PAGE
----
Issue Date: May 31, 2010
Obama Beefs Up Oil Spill Response
Responding to a barrage of bad news and public anger over the monthlong BP oil leak in the Gulf of Mexico, President Barack Obama on May 27 announced a freeze on new exploratory drilling activities and signaled upcoming regulatory reforms within the Minerals Management Service (MMS), the Department of the Interior agency that oversees offshore oil and gas drilling.
Only hours before Obama’s briefing, the U.S. Geological Survey said it had found the size of the leak to be between 17 million and 39 million gal, making it the worst oil spill in U.S. history, far exceeding the Exxon Valdez’ 11 million gal. Also on that same morning, the Interior Department said MMS head S. Elizabeth Birnbaum had resigned.
The President described his intention to end the “cozy and sometimes corrupt” relationship between MMS inspectors and the oil industry and to create a new top-level commission to examine the BP spill and oil drilling oversight in general. Meanwhile, he said, past decisions to allow exploratory drilling this summer in the environmentally sensitive areas of the Chukchi and Beaufort Seas off the Alaska coast would be canceled. And a proposal to move ahead with sales of drilling leases in the Gulf and off the coast of Virginia would be suspended. Drilling already taking place in 33 exploratory deep-water wells in the Gulf would also be stopped for six months.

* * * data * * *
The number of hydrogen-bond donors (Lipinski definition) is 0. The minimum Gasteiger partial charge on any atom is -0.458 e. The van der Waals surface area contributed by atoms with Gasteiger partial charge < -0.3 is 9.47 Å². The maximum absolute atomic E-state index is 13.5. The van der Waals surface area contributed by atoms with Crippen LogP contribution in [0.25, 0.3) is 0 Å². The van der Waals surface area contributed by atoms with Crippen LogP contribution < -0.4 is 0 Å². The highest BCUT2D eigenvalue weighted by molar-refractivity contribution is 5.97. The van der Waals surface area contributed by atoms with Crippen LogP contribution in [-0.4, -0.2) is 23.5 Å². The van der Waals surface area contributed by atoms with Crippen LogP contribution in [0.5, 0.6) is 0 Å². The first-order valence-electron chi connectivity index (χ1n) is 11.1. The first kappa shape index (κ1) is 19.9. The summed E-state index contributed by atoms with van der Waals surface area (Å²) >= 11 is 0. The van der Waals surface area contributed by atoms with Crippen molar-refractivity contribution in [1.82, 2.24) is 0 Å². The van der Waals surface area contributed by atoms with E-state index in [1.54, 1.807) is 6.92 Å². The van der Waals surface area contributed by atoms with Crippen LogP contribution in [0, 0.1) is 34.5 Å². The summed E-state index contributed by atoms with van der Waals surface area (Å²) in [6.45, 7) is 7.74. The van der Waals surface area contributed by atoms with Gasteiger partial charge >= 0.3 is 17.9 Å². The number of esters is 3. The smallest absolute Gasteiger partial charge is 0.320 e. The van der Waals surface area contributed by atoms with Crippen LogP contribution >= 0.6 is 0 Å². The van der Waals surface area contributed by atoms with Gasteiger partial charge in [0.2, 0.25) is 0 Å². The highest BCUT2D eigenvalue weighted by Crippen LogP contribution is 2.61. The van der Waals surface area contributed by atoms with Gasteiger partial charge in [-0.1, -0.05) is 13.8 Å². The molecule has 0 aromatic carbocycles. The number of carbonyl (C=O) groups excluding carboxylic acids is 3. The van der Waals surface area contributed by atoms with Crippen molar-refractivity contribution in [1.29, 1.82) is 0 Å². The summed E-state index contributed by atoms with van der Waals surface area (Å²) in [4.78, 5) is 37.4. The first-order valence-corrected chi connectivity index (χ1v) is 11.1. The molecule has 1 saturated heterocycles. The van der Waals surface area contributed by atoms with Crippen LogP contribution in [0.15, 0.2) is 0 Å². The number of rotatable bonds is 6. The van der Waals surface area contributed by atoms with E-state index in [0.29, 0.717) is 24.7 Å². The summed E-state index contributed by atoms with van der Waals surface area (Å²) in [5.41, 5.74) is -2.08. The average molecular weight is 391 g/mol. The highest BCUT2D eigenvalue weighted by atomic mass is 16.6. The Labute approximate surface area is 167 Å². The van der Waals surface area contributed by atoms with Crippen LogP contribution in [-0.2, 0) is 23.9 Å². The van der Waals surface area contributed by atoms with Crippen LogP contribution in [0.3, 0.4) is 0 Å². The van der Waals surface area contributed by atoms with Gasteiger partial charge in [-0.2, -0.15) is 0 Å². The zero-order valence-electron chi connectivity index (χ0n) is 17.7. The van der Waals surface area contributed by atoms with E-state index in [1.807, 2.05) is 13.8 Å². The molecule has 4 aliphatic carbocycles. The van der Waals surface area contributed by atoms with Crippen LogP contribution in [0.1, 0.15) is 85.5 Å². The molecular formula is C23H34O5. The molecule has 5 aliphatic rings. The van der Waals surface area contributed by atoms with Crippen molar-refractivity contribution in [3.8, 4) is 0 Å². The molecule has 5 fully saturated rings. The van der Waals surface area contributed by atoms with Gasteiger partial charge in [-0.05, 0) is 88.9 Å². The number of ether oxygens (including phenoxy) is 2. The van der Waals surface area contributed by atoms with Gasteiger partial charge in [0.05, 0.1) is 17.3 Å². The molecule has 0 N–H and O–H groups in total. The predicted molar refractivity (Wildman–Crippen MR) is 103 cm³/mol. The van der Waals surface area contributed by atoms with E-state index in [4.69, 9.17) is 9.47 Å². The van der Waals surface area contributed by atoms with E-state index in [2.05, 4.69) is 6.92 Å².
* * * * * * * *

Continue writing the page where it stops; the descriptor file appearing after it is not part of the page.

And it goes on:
In addition, the President announced that MMS would begin enforcing “aggressive new operating standards” for oil and gas drilling, including a split within MMS separating the issuance of drilling permits from enforcement of safety regulations.
Reporters at the briefing quizzed Obama about BP’s leadership role in running the cleanup and differences of opinion between the government and the oil company over the cleanup.
One of those conflicts concerned the environmental impact of the unprecedented use of chemical dispersants in the cleanup; another is the disagreement between BP and the Environmental Protection Agency over the dispersant the company selected to use in the Gulf. As a result, EPA announced last week that the agency’s scientists would perform their own tests to find a more effective, less toxic alternative to the BP-selected dispersant.
On May 24, EPA Administrator Lisa P. Jackson said agency scientists would collect toxicity and effectiveness data on dispersants and compare them with data for Corexit 9500, BP’s dispersant choice.
The agency’s announcement followed BP’s defense of Corexit 9500 after EPA ordered the company to search for another dispersant. In a letter to the agency, BP Chief Operating Officer Doug Suttles raised concerns that Sea Brat #4, made by Texas-based Alabaster Corp., and other alternative dispersants may break down to potential endocrine disrupters called nonylphenols.
As of May 26, cleanup crews had applied more than 840,000 gal of dispersants to break up the leaking oil and prevent it from hitting coastal wetlands. Because the environmental risks of these levels of dispersants are unknown, EPA called for a 75% reduction in the amount of dispersants sprayed daily.
BP also said last week that it would support examination of the environmental impact of oil dispersants. The company will commit up to $500 million over 10 years for studies of the spill’s impact on the marine and shoreline environment of the Gulf. Louisiana State University will receive the first grant.
BP plans to fund research on the fate of oil and dispersants and their impact on wildlife in the Gulf and coastline, as well as the impact of dispersants on biodegradation of the oil. Researchers will also study ways to improve technology to detect oil and dispersants and to remediate accidental releases.
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